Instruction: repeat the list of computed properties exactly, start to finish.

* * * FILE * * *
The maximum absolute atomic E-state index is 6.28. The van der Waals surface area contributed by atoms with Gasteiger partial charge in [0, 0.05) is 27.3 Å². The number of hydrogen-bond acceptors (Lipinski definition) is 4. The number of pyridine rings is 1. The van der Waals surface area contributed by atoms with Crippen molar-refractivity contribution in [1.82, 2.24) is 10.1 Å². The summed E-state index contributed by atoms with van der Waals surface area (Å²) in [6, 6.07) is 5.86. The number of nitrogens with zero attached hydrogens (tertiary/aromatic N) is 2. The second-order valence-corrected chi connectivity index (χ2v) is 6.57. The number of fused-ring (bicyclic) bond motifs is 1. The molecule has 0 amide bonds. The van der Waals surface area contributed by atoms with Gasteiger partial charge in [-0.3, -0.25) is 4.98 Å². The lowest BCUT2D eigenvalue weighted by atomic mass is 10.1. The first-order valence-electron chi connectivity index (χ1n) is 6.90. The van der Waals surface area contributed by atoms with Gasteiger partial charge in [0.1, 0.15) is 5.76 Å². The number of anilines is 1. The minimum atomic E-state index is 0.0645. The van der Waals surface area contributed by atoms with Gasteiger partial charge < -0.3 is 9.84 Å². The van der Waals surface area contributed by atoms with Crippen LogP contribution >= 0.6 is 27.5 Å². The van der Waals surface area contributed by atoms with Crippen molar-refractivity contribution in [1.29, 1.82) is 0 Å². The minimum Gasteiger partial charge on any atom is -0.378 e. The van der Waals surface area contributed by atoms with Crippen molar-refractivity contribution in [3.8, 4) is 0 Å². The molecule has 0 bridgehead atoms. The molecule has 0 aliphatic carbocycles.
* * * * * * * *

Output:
The maximum absolute atomic E-state index is 6.28. The van der Waals surface area contributed by atoms with Gasteiger partial charge in [0, 0.05) is 27.3 Å². The number of hydrogen-bond acceptors (Lipinski definition) is 4. The number of pyridine rings is 1. The van der Waals surface area contributed by atoms with Crippen molar-refractivity contribution in [1.82, 2.24) is 10.1 Å². The summed E-state index contributed by atoms with van der Waals surface area (Å²) in [6, 6.07) is 5.86. The number of nitrogens with zero attached hydrogens (tertiary/aromatic N) is 2. The second-order valence-corrected chi connectivity index (χ2v) is 6.57. The number of fused-ring (bicyclic) bond motifs is 1. The molecule has 0 amide bonds. The van der Waals surface area contributed by atoms with Gasteiger partial charge in [-0.3, -0.25) is 4.98 Å². The lowest BCUT2D eigenvalue weighted by atomic mass is 10.1. The first-order valence-electron chi connectivity index (χ1n) is 6.90. The van der Waals surface area contributed by atoms with Gasteiger partial charge in [0.1, 0.15) is 5.76 Å². The number of anilines is 1. The minimum atomic E-state index is 0.0645. The van der Waals surface area contributed by atoms with Gasteiger partial charge < -0.3 is 9.84 Å². The van der Waals surface area contributed by atoms with Crippen LogP contribution >= 0.6 is 27.5 Å². The van der Waals surface area contributed by atoms with Crippen molar-refractivity contribution in [1.29, 1.82) is 0 Å². The minimum Gasteiger partial charge on any atom is -0.378 e. The van der Waals surface area contributed by atoms with Crippen molar-refractivity contribution in [3.8, 4) is 0 Å². The molecule has 0 bridgehead atoms. The molecule has 0 aliphatic carbocycles.